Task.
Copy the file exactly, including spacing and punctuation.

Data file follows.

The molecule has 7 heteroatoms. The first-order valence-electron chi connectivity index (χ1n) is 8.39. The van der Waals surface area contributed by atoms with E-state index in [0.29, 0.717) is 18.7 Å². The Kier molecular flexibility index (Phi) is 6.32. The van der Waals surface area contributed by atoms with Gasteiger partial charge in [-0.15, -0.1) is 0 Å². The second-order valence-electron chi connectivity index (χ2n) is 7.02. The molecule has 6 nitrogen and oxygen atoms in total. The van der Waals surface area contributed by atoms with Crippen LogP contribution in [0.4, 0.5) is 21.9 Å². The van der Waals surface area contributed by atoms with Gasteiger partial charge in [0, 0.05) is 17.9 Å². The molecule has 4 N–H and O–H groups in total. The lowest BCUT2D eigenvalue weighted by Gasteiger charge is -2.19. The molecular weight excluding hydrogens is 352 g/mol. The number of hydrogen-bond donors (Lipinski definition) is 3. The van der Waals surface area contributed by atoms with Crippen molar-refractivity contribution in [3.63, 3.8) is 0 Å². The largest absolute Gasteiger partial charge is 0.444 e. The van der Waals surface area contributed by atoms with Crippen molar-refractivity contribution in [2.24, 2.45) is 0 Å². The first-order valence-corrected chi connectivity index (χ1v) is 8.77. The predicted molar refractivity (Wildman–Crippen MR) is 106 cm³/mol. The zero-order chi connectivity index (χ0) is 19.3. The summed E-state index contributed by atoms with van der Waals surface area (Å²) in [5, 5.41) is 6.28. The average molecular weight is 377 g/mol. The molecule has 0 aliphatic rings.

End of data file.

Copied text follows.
The molecule has 7 heteroatoms. The first-order valence-electron chi connectivity index (χ1n) is 8.39. The van der Waals surface area contributed by atoms with E-state index in [0.29, 0.717) is 18.7 Å². The Kier molecular flexibility index (Phi) is 6.32. The van der Waals surface area contributed by atoms with Gasteiger partial charge in [-0.15, -0.1) is 0 Å². The second-order valence-electron chi connectivity index (χ2n) is 7.02. The molecule has 6 nitrogen and oxygen atoms in total. The van der Waals surface area contributed by atoms with Crippen LogP contribution in [0.4, 0.5) is 21.9 Å². The van der Waals surface area contributed by atoms with Gasteiger partial charge in [0, 0.05) is 17.9 Å². The molecule has 4 N–H and O–H groups in total. The lowest BCUT2D eigenvalue weighted by Gasteiger charge is -2.19. The molecular weight excluding hydrogens is 352 g/mol. The number of hydrogen-bond donors (Lipinski definition) is 3. The van der Waals surface area contributed by atoms with Crippen molar-refractivity contribution in [3.63, 3.8) is 0 Å². The largest absolute Gasteiger partial charge is 0.444 e. The van der Waals surface area contributed by atoms with Crippen molar-refractivity contribution in [2.24, 2.45) is 0 Å². The first-order valence-corrected chi connectivity index (χ1v) is 8.77. The predicted molar refractivity (Wildman–Crippen MR) is 106 cm³/mol. The zero-order chi connectivity index (χ0) is 19.3. The summed E-state index contributed by atoms with van der Waals surface area (Å²) in [5, 5.41) is 6.28. The average molecular weight is 377 g/mol. The molecule has 0 aliphatic rings.